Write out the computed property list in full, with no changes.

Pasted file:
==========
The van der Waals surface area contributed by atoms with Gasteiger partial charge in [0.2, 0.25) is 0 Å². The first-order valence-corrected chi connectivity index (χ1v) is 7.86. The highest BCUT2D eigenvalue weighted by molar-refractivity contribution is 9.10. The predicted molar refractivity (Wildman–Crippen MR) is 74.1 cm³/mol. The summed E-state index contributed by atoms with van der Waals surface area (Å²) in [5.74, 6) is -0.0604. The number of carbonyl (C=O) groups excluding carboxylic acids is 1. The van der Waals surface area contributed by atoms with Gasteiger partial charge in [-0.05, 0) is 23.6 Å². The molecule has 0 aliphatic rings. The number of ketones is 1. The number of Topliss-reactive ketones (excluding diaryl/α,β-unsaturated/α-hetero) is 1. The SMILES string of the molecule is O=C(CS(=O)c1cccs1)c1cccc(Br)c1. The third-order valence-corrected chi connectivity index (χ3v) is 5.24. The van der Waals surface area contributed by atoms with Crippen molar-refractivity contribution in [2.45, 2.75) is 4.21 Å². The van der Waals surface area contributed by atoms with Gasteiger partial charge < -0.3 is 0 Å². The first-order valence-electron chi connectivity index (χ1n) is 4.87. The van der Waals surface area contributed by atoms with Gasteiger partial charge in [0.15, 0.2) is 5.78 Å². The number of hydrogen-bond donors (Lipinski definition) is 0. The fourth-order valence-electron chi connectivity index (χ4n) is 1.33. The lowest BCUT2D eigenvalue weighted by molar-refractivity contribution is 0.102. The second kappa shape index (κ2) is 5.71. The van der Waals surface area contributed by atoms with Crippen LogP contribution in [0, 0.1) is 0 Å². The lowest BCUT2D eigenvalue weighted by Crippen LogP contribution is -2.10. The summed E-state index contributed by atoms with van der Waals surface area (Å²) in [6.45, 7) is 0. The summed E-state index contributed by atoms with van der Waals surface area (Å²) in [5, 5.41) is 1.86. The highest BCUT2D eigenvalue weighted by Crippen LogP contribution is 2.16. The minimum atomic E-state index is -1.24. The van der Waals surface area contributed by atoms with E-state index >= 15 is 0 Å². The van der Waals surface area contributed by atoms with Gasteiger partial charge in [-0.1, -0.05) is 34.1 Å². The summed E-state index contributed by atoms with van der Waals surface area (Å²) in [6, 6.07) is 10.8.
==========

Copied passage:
The van der Waals surface area contributed by atoms with Gasteiger partial charge in [0.2, 0.25) is 0 Å². The first-order valence-corrected chi connectivity index (χ1v) is 7.86. The highest BCUT2D eigenvalue weighted by molar-refractivity contribution is 9.10. The predicted molar refractivity (Wildman–Crippen MR) is 74.1 cm³/mol. The summed E-state index contributed by atoms with van der Waals surface area (Å²) in [5.74, 6) is -0.0604. The number of carbonyl (C=O) groups excluding carboxylic acids is 1. The van der Waals surface area contributed by atoms with Gasteiger partial charge in [-0.05, 0) is 23.6 Å². The molecule has 0 aliphatic rings. The number of ketones is 1. The number of Topliss-reactive ketones (excluding diaryl/α,β-unsaturated/α-hetero) is 1. The SMILES string of the molecule is O=C(CS(=O)c1cccs1)c1cccc(Br)c1. The third-order valence-corrected chi connectivity index (χ3v) is 5.24. The van der Waals surface area contributed by atoms with Crippen molar-refractivity contribution in [2.45, 2.75) is 4.21 Å². The van der Waals surface area contributed by atoms with Gasteiger partial charge < -0.3 is 0 Å². The first-order valence-electron chi connectivity index (χ1n) is 4.87. The van der Waals surface area contributed by atoms with Gasteiger partial charge in [0.15, 0.2) is 5.78 Å². The number of hydrogen-bond donors (Lipinski definition) is 0. The fourth-order valence-electron chi connectivity index (χ4n) is 1.33. The lowest BCUT2D eigenvalue weighted by molar-refractivity contribution is 0.102. The second kappa shape index (κ2) is 5.71. The van der Waals surface area contributed by atoms with Crippen LogP contribution in [0, 0.1) is 0 Å². The lowest BCUT2D eigenvalue weighted by Crippen LogP contribution is -2.10. The summed E-state index contributed by atoms with van der Waals surface area (Å²) in [6.45, 7) is 0. The summed E-state index contributed by atoms with van der Waals surface area (Å²) in [5, 5.41) is 1.86. The highest BCUT2D eigenvalue weighted by Crippen LogP contribution is 2.16. The minimum atomic E-state index is -1.24. The van der Waals surface area contributed by atoms with E-state index >= 15 is 0 Å². The van der Waals surface area contributed by atoms with Gasteiger partial charge in [-0.1, -0.05) is 34.1 Å². The summed E-state index contributed by atoms with van der Waals surface area (Å²) in [6, 6.07) is 10.8.